Signs requiring masks sprout around Mt. Pleasant Tuesday

Like other businesses around town, Subway in Mt. Pleasant is now requiring masks of all customers inside the restaurant. The mandate comes after new statewide restrictions were announced Monday evening. (Ashley Duong/The Union)
Like other businesses around town, Subway in Mt. Pleasant is now requiring masks of all customers inside the restaurant. The mandate comes after new statewide restrictions were announced Monday evening. (Ashley Duong/The Union)

MT. PLEASANT — With the announcement of new restrictions to help mitigate the spread of the coronavirus put in place on Monday evening, businesses around Henry County are putting up signs requiring customers to don masks before entering their shops.

Henry County Public Health Director Shelley Van Dorin said the newly announced coronavirus mitigation strategies and restrictions “are a start” for Iowa as the state and the region begin to see a second surge in cases.

“They want to see what the numbers will do and then there might be more mandates, following the results of this mandate,” Van Dorin said of the state’s plan that she learned about during a webinar on Tuesday.

Even with the restrictions, Van Dorin said there may be a lag time in seeing cases and numbers go down and asked local residents to “keep the vulnerable population” in mind when making holiday plans.

Still, Van Dorin is hopeful with restrictions including the cancellation of youth sports, that fewer large gatherings will be held and thus fewer opportunities for spread of the virus.

“I’m hopeful … with the mask mandate, we put a note on our door that says nobody without masks can come in, now that we have the support of the governor,” she said.

Mt. Pleasant Subway manager Michelle Essex put up signs on Tuesday requiring patrons of the sandwich shop to put on a mask before entering the restaurant. Before the new restrictions, the restaurant had signs that recommended the use of masks.

While Essex was originally worried the new restrictions may slow business, she said she “felt more comfortable” with the restrictions in place.

“Everyone’s been pretty pleasant about putting a mask on … I even asked a couple customers, ‘Could you put your mask over your nose?’ and no problem,” she said.

Essex added that in the past, she has had customers leave when other customers were not wearing masks.

“It’s not going to hurt anything,” she added.

For other restaurants in the area, like Jefferson Street Grill, which had already adapted to the first round of restrictions put in place in April, not much will change moving forward.

Tina Mathews, owner of the restaurant, said the biggest change for her would be requiring servers to wear masks, which had previously been optional. Mathews added other restrictions, including those on when restaurants could remain open would not affect her business.

“We’ve always closed at 9 p.m. anyway, so it didn’t change much for us,” Mathews said.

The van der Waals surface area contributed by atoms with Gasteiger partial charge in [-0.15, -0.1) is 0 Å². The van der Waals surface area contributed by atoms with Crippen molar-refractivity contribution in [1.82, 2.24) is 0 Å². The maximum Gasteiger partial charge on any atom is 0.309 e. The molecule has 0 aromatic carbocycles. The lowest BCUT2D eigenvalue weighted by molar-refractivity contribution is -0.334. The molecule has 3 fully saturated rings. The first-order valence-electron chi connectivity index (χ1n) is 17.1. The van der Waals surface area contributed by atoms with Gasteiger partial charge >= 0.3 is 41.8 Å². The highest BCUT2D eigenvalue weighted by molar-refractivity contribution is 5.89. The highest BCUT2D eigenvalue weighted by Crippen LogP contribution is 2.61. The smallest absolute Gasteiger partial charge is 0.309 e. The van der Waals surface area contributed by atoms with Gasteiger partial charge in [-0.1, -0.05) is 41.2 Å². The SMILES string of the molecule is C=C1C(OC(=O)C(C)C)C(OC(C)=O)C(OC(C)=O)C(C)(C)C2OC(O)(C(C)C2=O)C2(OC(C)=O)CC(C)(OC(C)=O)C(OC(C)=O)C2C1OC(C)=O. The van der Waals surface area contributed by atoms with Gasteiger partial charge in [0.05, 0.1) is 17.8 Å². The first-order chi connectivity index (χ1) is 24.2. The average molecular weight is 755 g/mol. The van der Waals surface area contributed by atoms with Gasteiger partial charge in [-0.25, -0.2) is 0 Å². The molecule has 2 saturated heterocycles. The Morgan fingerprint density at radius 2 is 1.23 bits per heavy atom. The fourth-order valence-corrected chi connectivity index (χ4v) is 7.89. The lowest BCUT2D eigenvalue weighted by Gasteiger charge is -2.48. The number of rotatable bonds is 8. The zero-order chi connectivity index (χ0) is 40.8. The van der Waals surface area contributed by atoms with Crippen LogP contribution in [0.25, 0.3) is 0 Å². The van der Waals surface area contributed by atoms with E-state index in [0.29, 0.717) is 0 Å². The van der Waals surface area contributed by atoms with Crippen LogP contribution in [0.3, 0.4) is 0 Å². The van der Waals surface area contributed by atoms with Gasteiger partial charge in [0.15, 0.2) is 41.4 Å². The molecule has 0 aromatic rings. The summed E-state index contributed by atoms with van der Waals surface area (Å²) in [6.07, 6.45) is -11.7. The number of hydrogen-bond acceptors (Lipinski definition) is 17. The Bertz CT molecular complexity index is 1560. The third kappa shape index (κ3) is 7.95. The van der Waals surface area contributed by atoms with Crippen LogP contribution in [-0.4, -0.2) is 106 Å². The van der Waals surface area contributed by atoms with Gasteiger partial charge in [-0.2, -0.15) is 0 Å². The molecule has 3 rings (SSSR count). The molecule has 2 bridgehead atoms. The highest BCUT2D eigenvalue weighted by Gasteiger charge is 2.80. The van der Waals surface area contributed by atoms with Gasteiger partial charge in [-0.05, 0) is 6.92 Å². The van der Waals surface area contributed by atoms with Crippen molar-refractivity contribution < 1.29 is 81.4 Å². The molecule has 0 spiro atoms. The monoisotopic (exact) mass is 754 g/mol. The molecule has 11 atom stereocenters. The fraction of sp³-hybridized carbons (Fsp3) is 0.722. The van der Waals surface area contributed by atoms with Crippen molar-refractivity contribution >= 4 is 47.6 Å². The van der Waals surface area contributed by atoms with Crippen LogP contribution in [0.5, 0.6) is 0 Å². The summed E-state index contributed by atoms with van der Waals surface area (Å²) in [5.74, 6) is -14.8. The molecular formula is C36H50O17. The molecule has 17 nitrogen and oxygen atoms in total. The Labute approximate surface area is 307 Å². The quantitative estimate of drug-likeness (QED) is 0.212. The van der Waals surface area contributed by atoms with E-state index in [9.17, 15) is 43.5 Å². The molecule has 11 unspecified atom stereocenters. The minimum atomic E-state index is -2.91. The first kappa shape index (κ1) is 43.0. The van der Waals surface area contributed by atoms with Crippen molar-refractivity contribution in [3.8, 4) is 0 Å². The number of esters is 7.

Since reopening, the restaurant has continued to adhere to the 6-foot distance requirement. Because her restaurant’s booths have dividers, Mathews said she has been able to continue to use the seating areas and doesn’t anticipate seeing too much of a drop in customers.

“I’m more fortunate than others because I had that in place,” she said.

Funeral director Mark Kimzey, who runs Kimzey Funeral Home, said following the first round of restrictions, funeral directors have acclimated to finding creative ways to include as many people in funerals in accordance to restrictions and health guidelines.

The new restrictions would limit indoor funerals to 15 people and outdoor gravesite funerals to 30 people, including the funeral director and any clergy members. Masks will be required at all times. However, because a funeral in a church is considered a religious service – exempt from gathering size restrictions – restrictions could be loosened.

The new restrictions are less restrictive than those set forth earlier in the year when only 10 people could be included at an indoor visitation.

“I’m better equipped as far as how to handle some things,” Kimzey said.

This includes streaming services on various online platforms and extending visitation hours so more people can visit and pay respects with less crowding.

“One of the biggest hurdles we had to face the first time was battling that limiting number yet dealing with the emotional wellness of people who are grieving, who need to grieve, who need the fellowship of other people to help them,” Kimzey said.

But with numbers rising and more deaths due to COVID-19, Kimzey said funeral directors have come to terms with the adjustments that need to be made.

“This is a very serious situation. We are willing to make adjustments, as painful as it might be, but we’re willing to make them because we’ve seen in our communities and nationwide how the ignorance on the subject just accelerates the reality,” Kimzey said.

Jeff Murphy, funeral director of Murphy Funeral Homes, echoed Kimzey’s statement about the seriousness of the pandemic and its effect on grieving families.

“It’s hard for families because they’re not able to see their loved ones at hospitals or nursing homes to say goodbye, and then we’re limiting numbers at services,” he said.

Murphy said he feels “pretty prepared” for the restrictions. Like Kimzey, Murphy is dedicated to following restrictions set out by the governor.

“Our numbers are increasing and more people are sick. We need to get through this,” he said.